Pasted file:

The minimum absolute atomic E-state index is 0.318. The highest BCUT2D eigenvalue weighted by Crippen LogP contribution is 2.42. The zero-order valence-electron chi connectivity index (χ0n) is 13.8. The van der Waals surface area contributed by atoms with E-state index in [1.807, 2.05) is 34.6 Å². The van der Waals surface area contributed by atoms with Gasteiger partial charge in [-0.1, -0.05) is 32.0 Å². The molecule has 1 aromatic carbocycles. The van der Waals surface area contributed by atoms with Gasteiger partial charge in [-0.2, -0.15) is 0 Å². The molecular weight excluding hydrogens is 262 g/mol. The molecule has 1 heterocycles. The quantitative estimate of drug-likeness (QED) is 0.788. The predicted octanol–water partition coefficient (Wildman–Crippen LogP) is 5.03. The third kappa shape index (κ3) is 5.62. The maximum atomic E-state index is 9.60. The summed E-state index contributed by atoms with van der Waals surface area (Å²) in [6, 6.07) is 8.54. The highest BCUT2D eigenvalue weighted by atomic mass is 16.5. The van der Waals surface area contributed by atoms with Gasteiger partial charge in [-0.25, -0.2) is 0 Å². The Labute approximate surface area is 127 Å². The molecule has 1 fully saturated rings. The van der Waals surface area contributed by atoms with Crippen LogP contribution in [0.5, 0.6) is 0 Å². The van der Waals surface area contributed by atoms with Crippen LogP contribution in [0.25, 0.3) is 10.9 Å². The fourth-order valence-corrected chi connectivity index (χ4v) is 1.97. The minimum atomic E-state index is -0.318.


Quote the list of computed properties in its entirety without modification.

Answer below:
The minimum absolute atomic E-state index is 0.318. The highest BCUT2D eigenvalue weighted by Crippen LogP contribution is 2.42. The zero-order valence-electron chi connectivity index (χ0n) is 13.8. The van der Waals surface area contributed by atoms with E-state index in [1.807, 2.05) is 34.6 Å². The van der Waals surface area contributed by atoms with Gasteiger partial charge in [-0.1, -0.05) is 32.0 Å². The molecule has 1 aromatic carbocycles. The van der Waals surface area contributed by atoms with Gasteiger partial charge in [-0.2, -0.15) is 0 Å². The molecular weight excluding hydrogens is 262 g/mol. The molecule has 1 heterocycles. The quantitative estimate of drug-likeness (QED) is 0.788. The predicted octanol–water partition coefficient (Wildman–Crippen LogP) is 5.03. The third kappa shape index (κ3) is 5.62. The maximum atomic E-state index is 9.60. The summed E-state index contributed by atoms with van der Waals surface area (Å²) in [6, 6.07) is 8.54. The highest BCUT2D eigenvalue weighted by atomic mass is 16.5. The van der Waals surface area contributed by atoms with Gasteiger partial charge in [-0.25, -0.2) is 0 Å². The Labute approximate surface area is 127 Å². The molecule has 1 fully saturated rings. The van der Waals surface area contributed by atoms with Crippen LogP contribution in [0.5, 0.6) is 0 Å². The van der Waals surface area contributed by atoms with Crippen LogP contribution in [0.25, 0.3) is 10.9 Å². The fourth-order valence-corrected chi connectivity index (χ4v) is 1.97. The minimum atomic E-state index is -0.318.